"The digital tool tells us: We have a problem to fix with these kids right here and we can do it right then and there; we don't have to wait for the problem to come to us," said Joseph Webb, founding principal at the school, which opened last year.
Webb, dressed in a green T-shirt reading "super school builder," greeted students Wednesday with high-fives, hugs and humor. "Red boxers are not part of our uniform!" he shouted to one student, who responded by pulling up his pants.
The school serves some 200 predominantly African-American students from high-poverty and high-risk neighborhoods. Flags of prestigious universities hang from the ceiling and a "You are a leader" poster is taped to a classroom door. Based on a national assessment last year, the school ranked in the 96th percentile for improvement in math and in the 99th percentile in reading compared with schools whose students scored similarly at the beginning of the year.
It was one of 10 schools to win a $10 million grant in a national competition aimed at reinventing American high schools that is funded by Lauren Powell Jobs, widow of Apple founder Steve Jobs.
Naia McNett, a lively 15-year-old who hopes to become "the African-American and female Bill Gates," remembers feeling so bored and unchallenged in fourth grade that she stopped doing homework and her grades slipped.
At the academy, "I don't get bored 'cause I guess I am pushed so much," said McNett, a sophomore. "It makes you like you need to do more, you need to know more."
In math class, McNett quickly worked through quadratic equations on her laptop. When she finished, the system spitted out additional, more challenging problems.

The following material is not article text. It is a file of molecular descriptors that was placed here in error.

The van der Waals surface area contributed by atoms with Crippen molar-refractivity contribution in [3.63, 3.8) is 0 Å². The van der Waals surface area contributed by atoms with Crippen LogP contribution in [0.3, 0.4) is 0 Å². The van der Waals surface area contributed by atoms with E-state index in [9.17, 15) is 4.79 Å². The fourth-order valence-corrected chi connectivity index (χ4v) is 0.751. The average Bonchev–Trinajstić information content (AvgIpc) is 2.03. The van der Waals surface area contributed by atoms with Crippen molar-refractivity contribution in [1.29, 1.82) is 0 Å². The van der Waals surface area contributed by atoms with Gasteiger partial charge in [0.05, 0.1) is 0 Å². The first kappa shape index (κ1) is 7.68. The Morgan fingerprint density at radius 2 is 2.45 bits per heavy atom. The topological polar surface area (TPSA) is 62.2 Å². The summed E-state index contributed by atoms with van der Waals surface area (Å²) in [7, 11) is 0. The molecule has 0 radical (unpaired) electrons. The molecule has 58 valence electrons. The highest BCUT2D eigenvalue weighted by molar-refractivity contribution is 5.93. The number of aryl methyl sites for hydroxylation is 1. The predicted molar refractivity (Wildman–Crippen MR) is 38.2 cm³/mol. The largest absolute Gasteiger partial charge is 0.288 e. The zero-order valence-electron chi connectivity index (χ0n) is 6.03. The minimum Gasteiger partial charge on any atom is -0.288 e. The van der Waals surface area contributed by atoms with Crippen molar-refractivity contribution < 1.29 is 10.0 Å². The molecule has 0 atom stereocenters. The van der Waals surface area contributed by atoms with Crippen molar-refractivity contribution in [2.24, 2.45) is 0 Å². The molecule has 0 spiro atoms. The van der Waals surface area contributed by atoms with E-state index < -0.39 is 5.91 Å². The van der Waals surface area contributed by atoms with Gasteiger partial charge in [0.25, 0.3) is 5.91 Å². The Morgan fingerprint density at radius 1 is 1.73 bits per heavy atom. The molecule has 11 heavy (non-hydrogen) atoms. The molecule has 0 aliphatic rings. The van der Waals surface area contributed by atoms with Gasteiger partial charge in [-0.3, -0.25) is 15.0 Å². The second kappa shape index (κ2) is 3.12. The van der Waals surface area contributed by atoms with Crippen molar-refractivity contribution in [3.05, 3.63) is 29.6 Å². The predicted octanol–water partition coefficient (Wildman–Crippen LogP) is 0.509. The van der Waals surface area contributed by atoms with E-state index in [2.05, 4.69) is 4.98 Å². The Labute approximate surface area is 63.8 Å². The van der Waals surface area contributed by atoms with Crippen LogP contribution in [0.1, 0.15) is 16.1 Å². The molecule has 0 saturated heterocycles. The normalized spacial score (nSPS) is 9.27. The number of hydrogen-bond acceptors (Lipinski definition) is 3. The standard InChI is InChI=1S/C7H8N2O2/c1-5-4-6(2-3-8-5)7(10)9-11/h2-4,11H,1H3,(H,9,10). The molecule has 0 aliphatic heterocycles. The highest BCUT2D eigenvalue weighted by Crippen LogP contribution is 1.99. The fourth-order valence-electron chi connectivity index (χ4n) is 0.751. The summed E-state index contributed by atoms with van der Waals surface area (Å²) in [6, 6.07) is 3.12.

Her math teacher, Britney Wray, says that in her previous school she was torn between advanced learners and those who lagged significantly. She says often she wouldn't know if a student was failing a specific unit until she started a new one.
In comparison, the academy's technology now gives Wray instant feedback on which students need help and where. "We like to see the problem and fix the problem immediately," she said.
Still, most researchers say it is too early to tell if personalized learning works better than traditional teaching.
A recent study by the Rand Corporation found that personalized learning produced modest improvements: a 3 percentile increase in math and a smaller, statistically insignificant increase for reading compared with schools that used more traditional approaches. Some students also complained that collaboration with classmates suffered because everybody was working on a different task.
"I would not advise for everybody to drop what they are doing and adopt personalized learning," said John Pane, a co-author of the report. "A more cautious approach is necessary."
The new opportunities also pose new challenges. Pediatricians warn that too much screen time can come at the expense of face-to-face social interaction, hands-on exploration and physical activity. Some studies also have shown that students may learn better from books than from computer screens, while another found that keeping children away from computers for five days in a row improved their emotional intelligence.
Some teachers are skeptical. Marla Kilfoyle, executive director of the Badass Teachers Association, an education advocacy group, agrees that technology has its merits, but insists that no computer or software should ever replace the personal touch, motivation and inspiration teachers give their students.
"That interaction and that human element is very important when children learn," Kilfoyle said.